A related approach, using only predialysis and immediate postdialysis samples and the patient clearance time may be a more practical but sufficiently precise alternative:

Dialysis related factors:

The most important resource of dialysis efficiency is the delivery of solute by blood flow. The relation between blood flow and clearance reaches a plateau once clearance becomes surface dependent (Gotch, 1986). This occurs sooner with higher molecular weight. Effective blood flows are often lower than pursued due to operator error, non occlusive pumps, malposition of the vascular access needle, access failure, tubing diameter changes, temperature and shear effects (Schimdt et al., 1991).

Mass transfer is dialysate flow and concentration gradient dependent. The curve flattens for higher flows. Dialysate recirculation will reduce the concentration gradient and hence removal dialyzer surface and volume influence solute elimination, especially at higher blood flows. Volume may change due to events not directly related to the dialyzer structure per se, such as clotting and protein clogging. Clotting and clogging at the hydrophobic surfaces and pores may also decrease filtration and sieving coefficients (Aoeckel et al., 1986).

Membrane resistance, electrostatic charge, thickness, pore size and/or protein accumulation on the membrane, differences in hydrophilic distribution (mosaicism) may alter transport patterns. Fluid layers in the direct proximity of the membrane create extra resistance. Lower blood and dialystae flows will decrease fluid mixing which increases film resistance for the small molecules (Rabb and Popovich, 1971). The sieving effect of membranes follows an S-shaped curve around the cut-off, depending on pore size of the membrane. Dialyzer geometry influences adequacy, overall resistance to transfer is higher and more variable in parallel plate than in capillary dialyzers (Hone et al., 1977) due to membrane stretching, increasing blood-film thickness and resistance, especially at high transmembrane pressure. A significant alteration of concentration of several solutes by adsorption has been demonstrated (Goldman et al., 1990) which may offset by reuse (Vanholder and Ringoir, 1990 and Petersen et al., 1991).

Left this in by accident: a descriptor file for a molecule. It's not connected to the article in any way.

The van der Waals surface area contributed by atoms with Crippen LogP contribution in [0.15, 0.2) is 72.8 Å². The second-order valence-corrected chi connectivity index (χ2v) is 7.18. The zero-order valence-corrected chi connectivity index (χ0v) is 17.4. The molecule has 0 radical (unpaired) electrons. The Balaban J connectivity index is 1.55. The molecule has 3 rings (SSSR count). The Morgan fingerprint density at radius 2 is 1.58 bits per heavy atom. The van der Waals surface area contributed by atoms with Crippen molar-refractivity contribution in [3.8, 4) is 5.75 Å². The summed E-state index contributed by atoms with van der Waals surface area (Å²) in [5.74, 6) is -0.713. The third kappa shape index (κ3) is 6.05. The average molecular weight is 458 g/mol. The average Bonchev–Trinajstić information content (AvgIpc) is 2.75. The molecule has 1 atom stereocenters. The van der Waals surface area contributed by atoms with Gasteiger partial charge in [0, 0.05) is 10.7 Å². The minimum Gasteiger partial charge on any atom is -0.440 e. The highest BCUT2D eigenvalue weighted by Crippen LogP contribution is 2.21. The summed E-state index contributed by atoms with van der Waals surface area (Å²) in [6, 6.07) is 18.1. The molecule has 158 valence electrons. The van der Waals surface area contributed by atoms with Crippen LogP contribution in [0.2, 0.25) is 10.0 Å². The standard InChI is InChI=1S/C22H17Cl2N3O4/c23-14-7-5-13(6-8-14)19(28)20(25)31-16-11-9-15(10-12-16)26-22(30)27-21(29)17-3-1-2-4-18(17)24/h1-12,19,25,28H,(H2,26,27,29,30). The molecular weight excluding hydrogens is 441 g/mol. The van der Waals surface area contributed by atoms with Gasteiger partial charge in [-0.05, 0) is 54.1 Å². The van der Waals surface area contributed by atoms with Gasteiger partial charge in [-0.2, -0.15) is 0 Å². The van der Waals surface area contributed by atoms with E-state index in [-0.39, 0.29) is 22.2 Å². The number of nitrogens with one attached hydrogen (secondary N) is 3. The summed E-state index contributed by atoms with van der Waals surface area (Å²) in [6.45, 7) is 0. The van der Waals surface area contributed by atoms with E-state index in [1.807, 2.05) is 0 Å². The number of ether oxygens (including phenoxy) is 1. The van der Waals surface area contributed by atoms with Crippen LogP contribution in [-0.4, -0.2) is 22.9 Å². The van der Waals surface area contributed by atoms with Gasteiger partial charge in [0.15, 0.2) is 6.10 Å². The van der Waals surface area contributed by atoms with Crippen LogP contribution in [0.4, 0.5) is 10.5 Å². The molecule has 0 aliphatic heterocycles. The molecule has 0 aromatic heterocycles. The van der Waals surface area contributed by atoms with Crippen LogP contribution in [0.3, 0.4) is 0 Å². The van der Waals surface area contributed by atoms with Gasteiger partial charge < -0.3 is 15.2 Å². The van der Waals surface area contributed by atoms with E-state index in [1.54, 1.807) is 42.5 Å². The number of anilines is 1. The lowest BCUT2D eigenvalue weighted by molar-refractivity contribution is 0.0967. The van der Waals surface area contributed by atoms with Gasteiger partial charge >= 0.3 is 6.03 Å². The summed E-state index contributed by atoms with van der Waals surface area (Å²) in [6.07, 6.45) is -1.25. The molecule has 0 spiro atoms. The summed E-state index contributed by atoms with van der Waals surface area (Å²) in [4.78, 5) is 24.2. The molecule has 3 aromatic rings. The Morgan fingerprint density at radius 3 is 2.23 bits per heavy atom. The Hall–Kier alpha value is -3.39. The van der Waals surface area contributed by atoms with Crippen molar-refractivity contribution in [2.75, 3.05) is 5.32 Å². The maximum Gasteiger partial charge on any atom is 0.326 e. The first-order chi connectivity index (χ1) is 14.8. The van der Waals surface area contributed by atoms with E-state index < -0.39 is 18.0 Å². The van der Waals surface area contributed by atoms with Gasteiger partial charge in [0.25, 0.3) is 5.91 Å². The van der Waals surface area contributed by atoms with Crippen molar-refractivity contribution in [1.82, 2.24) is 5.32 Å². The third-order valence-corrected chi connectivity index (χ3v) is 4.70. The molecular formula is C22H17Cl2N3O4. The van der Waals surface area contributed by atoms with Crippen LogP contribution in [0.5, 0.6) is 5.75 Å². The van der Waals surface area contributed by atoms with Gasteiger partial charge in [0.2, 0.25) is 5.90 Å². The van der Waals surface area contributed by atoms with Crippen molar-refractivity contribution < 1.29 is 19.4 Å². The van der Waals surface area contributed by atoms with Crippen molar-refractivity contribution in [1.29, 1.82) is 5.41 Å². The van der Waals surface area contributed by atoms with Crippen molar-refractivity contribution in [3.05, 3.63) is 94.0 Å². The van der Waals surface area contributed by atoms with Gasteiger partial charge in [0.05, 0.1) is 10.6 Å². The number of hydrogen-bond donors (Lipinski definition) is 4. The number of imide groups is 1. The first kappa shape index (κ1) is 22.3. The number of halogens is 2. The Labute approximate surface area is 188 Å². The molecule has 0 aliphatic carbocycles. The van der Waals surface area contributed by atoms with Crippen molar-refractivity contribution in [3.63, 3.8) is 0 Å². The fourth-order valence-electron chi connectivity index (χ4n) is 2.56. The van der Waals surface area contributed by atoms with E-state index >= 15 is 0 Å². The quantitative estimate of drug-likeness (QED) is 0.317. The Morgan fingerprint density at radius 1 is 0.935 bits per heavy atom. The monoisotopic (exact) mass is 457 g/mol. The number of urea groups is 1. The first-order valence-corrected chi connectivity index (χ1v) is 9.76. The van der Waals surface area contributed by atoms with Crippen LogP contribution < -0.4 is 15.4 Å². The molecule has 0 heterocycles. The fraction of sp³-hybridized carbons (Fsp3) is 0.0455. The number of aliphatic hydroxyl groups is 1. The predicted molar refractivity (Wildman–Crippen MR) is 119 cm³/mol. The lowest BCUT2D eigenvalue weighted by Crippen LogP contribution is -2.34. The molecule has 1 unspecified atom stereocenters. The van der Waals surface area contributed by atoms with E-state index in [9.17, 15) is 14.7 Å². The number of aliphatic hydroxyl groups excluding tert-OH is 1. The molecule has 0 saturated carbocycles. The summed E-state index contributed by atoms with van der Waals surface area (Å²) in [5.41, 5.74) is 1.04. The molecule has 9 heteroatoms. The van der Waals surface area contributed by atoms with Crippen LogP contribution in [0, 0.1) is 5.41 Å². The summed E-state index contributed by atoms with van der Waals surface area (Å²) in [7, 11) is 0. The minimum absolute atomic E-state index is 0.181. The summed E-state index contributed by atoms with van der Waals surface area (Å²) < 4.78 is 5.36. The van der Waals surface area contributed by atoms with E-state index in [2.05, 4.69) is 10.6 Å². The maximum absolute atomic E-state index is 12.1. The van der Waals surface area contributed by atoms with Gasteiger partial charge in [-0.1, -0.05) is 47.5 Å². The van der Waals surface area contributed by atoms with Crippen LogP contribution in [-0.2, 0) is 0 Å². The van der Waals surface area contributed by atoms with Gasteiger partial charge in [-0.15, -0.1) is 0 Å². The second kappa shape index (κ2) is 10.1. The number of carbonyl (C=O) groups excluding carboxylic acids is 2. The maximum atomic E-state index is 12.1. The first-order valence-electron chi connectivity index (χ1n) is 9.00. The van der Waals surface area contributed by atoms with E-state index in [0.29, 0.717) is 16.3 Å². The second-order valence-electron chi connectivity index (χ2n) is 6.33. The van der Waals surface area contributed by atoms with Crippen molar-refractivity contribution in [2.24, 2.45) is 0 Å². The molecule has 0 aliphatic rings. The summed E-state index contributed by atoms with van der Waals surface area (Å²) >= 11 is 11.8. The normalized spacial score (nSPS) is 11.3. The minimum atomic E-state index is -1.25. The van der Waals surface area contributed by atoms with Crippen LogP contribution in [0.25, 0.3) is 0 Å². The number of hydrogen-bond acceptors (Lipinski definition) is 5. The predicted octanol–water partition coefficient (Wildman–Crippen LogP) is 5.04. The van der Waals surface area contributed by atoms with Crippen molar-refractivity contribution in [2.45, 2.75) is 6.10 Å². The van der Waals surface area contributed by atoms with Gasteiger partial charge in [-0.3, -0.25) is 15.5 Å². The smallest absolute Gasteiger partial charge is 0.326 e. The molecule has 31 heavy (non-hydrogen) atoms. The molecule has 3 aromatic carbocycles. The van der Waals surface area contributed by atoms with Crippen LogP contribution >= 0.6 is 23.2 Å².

Solute elimination increases with dialysis time, as long as solute remains available in the vascular compartment. A high cellular transmembrane resistance inhibits removal except when frequently short dialyses are performed. The interdialytic time interval thus influences solute concentration "unphysiology" of intermittent dialysis (Kjellstrand et al., 1978). Buffer composition of dialysate and substitution fluid may influence acid-base balance, clinical tolerance and amount of dialysis (Feriani et al., 1990).

Backfiltration / backdiffusion is the process where dialysate enters the blood stream through interference of osmotic and concentration gradients, which depends on path length and pressure drop along the dialyzer. Dialysate contents, such as endotoxin, pesticides or insecticides, may enter the blood stream this way (Lonnemann et al., 1988) except when they are adsorbed at the dialysate side of the membrane. Ultrafiltration depends on transmembrane pressure (Blood side minus dialysate and colloid osmotic pressure), membrane permeability and blood dilution (Nolph et al., 1978) and is over a wide range correlated to blood flow (Ronco et al., 1990). It increases influence of the larger solutes (Vanholder et al., 1989) but diminishes diffusive clearance and indirectly diminishes adequacy by its association to hypotensive dialysis interruption (Daugirdas, 1991). It is a cause of increase of blood solute concentration when transmembrane transfer is zero, as is the case for beta2-microglobulin with small pore dialyzers. Correction far this ultrafiltration effect may disclose that there is no net change in body pool (Bergstrom and Wehle, 1987).